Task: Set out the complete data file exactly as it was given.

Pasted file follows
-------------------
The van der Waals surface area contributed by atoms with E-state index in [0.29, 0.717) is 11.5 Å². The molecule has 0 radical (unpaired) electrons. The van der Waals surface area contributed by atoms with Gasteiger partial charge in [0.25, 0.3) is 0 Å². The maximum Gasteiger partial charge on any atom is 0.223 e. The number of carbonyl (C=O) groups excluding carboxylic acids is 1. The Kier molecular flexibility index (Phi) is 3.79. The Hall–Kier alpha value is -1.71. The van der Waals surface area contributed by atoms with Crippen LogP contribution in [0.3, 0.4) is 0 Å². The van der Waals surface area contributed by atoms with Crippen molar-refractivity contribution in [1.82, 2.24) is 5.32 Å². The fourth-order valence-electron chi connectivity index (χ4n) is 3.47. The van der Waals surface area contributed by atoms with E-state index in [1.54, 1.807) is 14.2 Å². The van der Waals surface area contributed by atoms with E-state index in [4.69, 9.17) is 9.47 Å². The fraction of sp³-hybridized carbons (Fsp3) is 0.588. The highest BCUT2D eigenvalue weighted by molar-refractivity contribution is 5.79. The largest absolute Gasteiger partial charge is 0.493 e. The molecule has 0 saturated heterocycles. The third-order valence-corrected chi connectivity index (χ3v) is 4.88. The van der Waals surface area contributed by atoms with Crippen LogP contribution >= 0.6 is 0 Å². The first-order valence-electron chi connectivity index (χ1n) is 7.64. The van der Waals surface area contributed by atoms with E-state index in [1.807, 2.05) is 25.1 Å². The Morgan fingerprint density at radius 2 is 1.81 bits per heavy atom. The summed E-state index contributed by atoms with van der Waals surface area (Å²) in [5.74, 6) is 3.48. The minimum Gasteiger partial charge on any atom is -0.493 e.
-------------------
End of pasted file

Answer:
The van der Waals surface area contributed by atoms with E-state index in [0.29, 0.717) is 11.5 Å². The molecule has 0 radical (unpaired) electrons. The van der Waals surface area contributed by atoms with Gasteiger partial charge in [0.25, 0.3) is 0 Å². The maximum Gasteiger partial charge on any atom is 0.223 e. The number of carbonyl (C=O) groups excluding carboxylic acids is 1. The Kier molecular flexibility index (Phi) is 3.79. The Hall–Kier alpha value is -1.71. The van der Waals surface area contributed by atoms with Crippen LogP contribution in [0.3, 0.4) is 0 Å². The van der Waals surface area contributed by atoms with Crippen molar-refractivity contribution in [1.82, 2.24) is 5.32 Å². The fourth-order valence-electron chi connectivity index (χ4n) is 3.47. The van der Waals surface area contributed by atoms with E-state index in [1.54, 1.807) is 14.2 Å². The van der Waals surface area contributed by atoms with E-state index in [4.69, 9.17) is 9.47 Å². The fraction of sp³-hybridized carbons (Fsp3) is 0.588. The highest BCUT2D eigenvalue weighted by molar-refractivity contribution is 5.79. The largest absolute Gasteiger partial charge is 0.493 e. The molecule has 0 saturated heterocycles. The third-order valence-corrected chi connectivity index (χ3v) is 4.88. The van der Waals surface area contributed by atoms with Crippen LogP contribution >= 0.6 is 0 Å². The first-order valence-electron chi connectivity index (χ1n) is 7.64. The van der Waals surface area contributed by atoms with E-state index in [1.807, 2.05) is 25.1 Å². The Morgan fingerprint density at radius 2 is 1.81 bits per heavy atom. The summed E-state index contributed by atoms with van der Waals surface area (Å²) in [5.74, 6) is 3.48. The minimum Gasteiger partial charge on any atom is -0.493 e.